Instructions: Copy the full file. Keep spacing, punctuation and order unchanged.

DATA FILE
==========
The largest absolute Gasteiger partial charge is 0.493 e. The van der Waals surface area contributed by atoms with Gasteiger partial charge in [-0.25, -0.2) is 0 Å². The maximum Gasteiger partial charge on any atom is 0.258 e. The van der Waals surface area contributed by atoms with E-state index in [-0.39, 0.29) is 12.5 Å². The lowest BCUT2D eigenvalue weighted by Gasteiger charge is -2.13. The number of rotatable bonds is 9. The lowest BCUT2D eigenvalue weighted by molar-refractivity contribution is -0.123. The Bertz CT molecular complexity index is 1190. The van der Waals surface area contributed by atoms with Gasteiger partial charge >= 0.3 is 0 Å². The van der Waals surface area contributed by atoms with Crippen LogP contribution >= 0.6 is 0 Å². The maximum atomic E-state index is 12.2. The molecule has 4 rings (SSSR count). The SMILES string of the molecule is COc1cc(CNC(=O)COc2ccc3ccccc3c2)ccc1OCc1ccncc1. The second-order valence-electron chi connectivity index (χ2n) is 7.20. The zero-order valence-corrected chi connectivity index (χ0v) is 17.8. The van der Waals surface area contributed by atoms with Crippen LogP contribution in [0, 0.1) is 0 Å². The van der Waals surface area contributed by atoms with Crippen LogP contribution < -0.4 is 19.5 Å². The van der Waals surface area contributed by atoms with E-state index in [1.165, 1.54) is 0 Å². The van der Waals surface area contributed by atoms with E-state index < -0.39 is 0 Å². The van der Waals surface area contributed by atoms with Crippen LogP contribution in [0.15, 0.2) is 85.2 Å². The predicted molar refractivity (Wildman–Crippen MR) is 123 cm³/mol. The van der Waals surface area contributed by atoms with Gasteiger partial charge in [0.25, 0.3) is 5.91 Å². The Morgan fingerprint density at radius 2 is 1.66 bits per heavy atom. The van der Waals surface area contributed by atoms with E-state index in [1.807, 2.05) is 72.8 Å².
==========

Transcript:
The largest absolute Gasteiger partial charge is 0.493 e. The van der Waals surface area contributed by atoms with Gasteiger partial charge in [-0.25, -0.2) is 0 Å². The maximum Gasteiger partial charge on any atom is 0.258 e. The van der Waals surface area contributed by atoms with E-state index in [-0.39, 0.29) is 12.5 Å². The lowest BCUT2D eigenvalue weighted by Gasteiger charge is -2.13. The number of rotatable bonds is 9. The lowest BCUT2D eigenvalue weighted by molar-refractivity contribution is -0.123. The Bertz CT molecular complexity index is 1190. The van der Waals surface area contributed by atoms with Gasteiger partial charge >= 0.3 is 0 Å². The van der Waals surface area contributed by atoms with Crippen LogP contribution >= 0.6 is 0 Å². The maximum atomic E-state index is 12.2. The molecule has 4 rings (SSSR count). The SMILES string of the molecule is COc1cc(CNC(=O)COc2ccc3ccccc3c2)ccc1OCc1ccncc1. The second-order valence-electron chi connectivity index (χ2n) is 7.20. The zero-order valence-corrected chi connectivity index (χ0v) is 17.8. The van der Waals surface area contributed by atoms with Crippen LogP contribution in [0, 0.1) is 0 Å². The van der Waals surface area contributed by atoms with Crippen LogP contribution < -0.4 is 19.5 Å². The van der Waals surface area contributed by atoms with E-state index in [1.165, 1.54) is 0 Å². The van der Waals surface area contributed by atoms with E-state index < -0.39 is 0 Å². The van der Waals surface area contributed by atoms with Crippen LogP contribution in [0.15, 0.2) is 85.2 Å². The predicted molar refractivity (Wildman–Crippen MR) is 123 cm³/mol. The van der Waals surface area contributed by atoms with Gasteiger partial charge in [0.25, 0.3) is 5.91 Å². The Morgan fingerprint density at radius 2 is 1.66 bits per heavy atom. The van der Waals surface area contributed by atoms with E-state index in [1.807, 2.05) is 72.8 Å².